I am thrilled beyond measure to announce that, after 3 years blogging as a trio, we are welcoming four new authors to the ranks of Southern Fried Science. You will, know doubt recognize these familiar faces from around our humble corner of the ocean blogosphere.  The incredible Southern Fried Science Class of 2013 includes:

ChuckprofilephotoChuck Bangley

Chuck is a former Rhode Islander attending graduate school in North Carolina.  He combines his dual interests in sharks and seafood by researching the interactions between marine apex predators and fisheries, with a focus on U.S. fisheries management.  Chuck’s field misadventures and older posts on fisheries science can be found at Ya Like Dags?, and he can be followed on Twitter (@SpinyDag) and Google+.

 

OLYMPUS DIGITAL CAMERALyndell Bade

Lyndell comes to us from People, Policy, Planet and Save Our Sharks. She is currently finishing her M.Sc. in Biology, using genetic techniques to investigate the feeding ecology of cownose rays in North Carolina and Chesapeake Bay. You can follow her on twitter at @lyndellmbade and on Google+.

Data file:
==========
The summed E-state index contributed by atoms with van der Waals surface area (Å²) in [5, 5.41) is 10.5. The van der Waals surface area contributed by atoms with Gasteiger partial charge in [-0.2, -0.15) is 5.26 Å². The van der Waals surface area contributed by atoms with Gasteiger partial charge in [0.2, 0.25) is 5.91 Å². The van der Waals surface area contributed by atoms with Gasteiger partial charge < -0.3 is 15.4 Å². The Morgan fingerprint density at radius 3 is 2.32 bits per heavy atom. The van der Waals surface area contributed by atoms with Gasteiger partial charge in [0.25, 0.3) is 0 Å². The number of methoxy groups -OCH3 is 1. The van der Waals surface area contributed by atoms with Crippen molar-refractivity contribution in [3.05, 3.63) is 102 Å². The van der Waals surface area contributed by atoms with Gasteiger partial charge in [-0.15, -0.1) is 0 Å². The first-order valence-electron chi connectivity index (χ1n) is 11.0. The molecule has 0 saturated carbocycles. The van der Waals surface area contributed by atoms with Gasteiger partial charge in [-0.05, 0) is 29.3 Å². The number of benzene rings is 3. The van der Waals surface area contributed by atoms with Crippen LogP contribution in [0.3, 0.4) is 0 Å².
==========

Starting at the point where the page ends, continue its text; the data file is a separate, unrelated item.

100x100ed BC salmon profile pic

Iris Kemp

Iris joins us from Alevin to Adult, where she blogs about salmon. She is currently finishing her MS in Aquatic & Fisheries Sciences at the University of Washington, Seattle where she studies causes of variable growth and survival of Puget Sound salmon. You can follow Iris via twitter and LinkedIn.

 

sfs meMichael Bok

Michael is finishing up his PhD in Biology at the University of Maryland, Baltimore County. He works on the visual ecology of the mantis shrimp, a specious order of marine crustaceans that boast the fastest strike, worst disposition, and most complex (convoluted) visual system in the world. You can follow him on Twitter and Google+.

Four fish fight for the future

How much of the world’s food supply is locked up in a few crops – corn, wheat, rice (for example) – and even fewer livestock – cows, pigs, chickens? Of the major commercial food production industries, only fish, and even then, only some fish, are still hunted. In a very real sense, fish are the last wild food. That may be changing. In Four Fish: The Future of the Last Wild Food, published last year, Paul Greenberg highlights the ways in which commercial fishing is becoming less like hunting and more like agriculture, with a few, often farm raised species, dominating the market.